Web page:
I'm currently reading two books which seem worlds apart - A History of France by Andre Maurois and Between Vision and Reality: Law in the Arab World by Guy Bechor. Besides the fact that the legal system in the Arab world is based on the French system, you wouldn't expect much similarities.
However, reading the books together, I was struck by the similarity in the most basic relationship between ruler and the people, in both the Ancient Germanic and Islamic societies.
Among the Germanic tribes the warriors banded together in what the Romans called comitatus. The relationship between the comitatus and their leader was based on a mutual agreement. The comitatus chose their leader and pledged allegiance to him personally. In turn, the leader was responsible for the safety of his comitatus and for rewarding them.
This was quite different than the Roman system, which expected allegiance to the ruler based on law, and not personal loyalty. The comitatus was later the basis of the European feudal system.
In Islam there's a similar relationship between the ruler and his people.
God is pleased with the believers who pledged allegiance to you under the tree. He knew what was in their hearts and, consequently, He blessed them with contentment, and rewarded them with an immediate victory. (Sura 48, Victory, verse 18)
The contract between the ruler and the people in Islam is called bay'a. The people pledge their allegiance to the ruler personally in return for the ruler agreeing to keep law and order. The mutual pledge was done in a way similar to how contracts were concluded, to show the commitment of each side.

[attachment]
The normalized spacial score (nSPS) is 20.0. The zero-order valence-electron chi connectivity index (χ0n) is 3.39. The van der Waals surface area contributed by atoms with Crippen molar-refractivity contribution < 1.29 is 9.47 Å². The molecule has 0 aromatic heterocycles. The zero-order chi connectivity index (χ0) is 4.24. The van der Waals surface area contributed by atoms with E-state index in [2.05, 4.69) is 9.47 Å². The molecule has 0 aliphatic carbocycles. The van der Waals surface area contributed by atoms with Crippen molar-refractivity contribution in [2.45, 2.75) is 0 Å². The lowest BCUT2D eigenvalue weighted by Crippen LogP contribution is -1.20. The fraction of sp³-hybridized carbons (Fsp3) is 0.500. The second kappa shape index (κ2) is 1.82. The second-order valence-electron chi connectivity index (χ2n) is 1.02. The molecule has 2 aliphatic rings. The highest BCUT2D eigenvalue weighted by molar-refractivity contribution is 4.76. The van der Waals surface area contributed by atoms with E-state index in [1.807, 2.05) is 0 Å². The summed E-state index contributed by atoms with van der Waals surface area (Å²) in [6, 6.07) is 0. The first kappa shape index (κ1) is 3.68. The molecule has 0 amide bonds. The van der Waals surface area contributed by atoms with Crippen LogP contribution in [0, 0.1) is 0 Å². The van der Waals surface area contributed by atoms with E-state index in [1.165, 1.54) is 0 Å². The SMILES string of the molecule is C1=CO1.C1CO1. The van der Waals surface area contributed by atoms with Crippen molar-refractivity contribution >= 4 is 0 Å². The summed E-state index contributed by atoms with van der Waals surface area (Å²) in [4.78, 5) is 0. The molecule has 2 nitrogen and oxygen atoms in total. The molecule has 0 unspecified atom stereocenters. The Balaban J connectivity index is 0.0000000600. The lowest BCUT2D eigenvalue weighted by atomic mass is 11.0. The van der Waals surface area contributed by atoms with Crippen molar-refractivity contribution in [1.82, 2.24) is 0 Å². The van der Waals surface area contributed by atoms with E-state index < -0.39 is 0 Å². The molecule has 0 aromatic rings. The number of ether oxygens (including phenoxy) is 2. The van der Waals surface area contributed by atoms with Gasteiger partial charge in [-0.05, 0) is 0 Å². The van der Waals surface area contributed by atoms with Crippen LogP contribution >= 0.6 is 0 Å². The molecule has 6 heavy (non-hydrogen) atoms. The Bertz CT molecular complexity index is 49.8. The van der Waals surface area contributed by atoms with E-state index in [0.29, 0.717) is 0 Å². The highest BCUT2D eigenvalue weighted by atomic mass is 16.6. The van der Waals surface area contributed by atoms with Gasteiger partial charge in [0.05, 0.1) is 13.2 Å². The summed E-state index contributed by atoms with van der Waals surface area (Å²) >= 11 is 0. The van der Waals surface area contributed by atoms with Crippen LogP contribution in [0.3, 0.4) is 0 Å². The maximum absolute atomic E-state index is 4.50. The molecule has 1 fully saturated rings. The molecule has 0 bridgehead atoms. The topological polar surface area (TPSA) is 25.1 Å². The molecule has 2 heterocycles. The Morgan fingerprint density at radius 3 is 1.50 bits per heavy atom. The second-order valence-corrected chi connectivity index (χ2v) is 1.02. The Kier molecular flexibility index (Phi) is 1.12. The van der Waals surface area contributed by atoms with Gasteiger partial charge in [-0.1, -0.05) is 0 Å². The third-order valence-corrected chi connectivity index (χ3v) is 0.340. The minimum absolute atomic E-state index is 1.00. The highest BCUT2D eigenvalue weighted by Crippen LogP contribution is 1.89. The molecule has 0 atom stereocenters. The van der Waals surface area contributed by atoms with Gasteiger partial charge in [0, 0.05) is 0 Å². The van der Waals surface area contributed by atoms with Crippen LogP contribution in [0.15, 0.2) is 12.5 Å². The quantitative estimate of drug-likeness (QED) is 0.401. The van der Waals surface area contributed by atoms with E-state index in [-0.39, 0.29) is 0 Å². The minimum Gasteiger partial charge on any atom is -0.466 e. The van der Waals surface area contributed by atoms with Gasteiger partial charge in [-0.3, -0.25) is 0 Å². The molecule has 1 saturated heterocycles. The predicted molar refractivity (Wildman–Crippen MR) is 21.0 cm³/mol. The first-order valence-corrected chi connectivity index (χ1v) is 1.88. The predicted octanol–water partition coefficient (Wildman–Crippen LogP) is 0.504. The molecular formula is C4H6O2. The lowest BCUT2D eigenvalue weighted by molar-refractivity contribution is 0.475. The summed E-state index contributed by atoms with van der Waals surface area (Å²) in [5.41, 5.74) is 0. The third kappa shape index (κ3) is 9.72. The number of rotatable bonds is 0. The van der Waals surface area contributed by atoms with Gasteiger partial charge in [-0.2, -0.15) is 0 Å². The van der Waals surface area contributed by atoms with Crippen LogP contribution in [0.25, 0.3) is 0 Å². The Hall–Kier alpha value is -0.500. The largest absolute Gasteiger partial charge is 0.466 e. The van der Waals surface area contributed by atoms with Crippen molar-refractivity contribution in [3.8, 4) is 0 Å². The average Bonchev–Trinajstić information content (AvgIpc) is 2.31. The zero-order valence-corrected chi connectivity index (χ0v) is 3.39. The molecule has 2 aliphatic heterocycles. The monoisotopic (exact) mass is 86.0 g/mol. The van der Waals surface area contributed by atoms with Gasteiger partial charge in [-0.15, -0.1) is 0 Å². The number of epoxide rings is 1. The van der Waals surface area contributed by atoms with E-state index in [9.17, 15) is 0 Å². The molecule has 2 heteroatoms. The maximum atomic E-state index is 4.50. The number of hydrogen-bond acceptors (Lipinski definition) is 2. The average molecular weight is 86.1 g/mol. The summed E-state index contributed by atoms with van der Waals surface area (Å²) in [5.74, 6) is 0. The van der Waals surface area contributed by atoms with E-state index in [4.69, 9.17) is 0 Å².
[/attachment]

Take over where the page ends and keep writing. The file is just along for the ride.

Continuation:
According to Guy Bechor, the bay'a can still be seen in the monarchical countries, such as Morocco and Jordan, but also in the supposedly democratic countries such as Egypt. In this sense, the elections are not seen as a free choice between rulers, but rather as renewing the existing contract between the people and their one chosen ruler.
So, what does all this have to do with Hitler?
Hitler had his people pledge their allegiance to him personally, in what was known as the Hiter Oath. However, unlike the ancient Germans he claimed to represent, he did not see a reason to make this agreement mutual. The people pledged him allegiance, but he did not agree to do anything for them.
I am not going to go into the deep connection between Islam and Nazism. Many Islamics today are drawn to the Nazi ideals, and it is not hard to find online pictures of Islamic groups making the Nazi salute.
For the Muslim leader, I can see the attraction. The idea of personal loyalty and allegiance already exists in Islam, but by the Nazis, it was one-sided. A clear gain over today's (at least official) demand for a two-sided contract.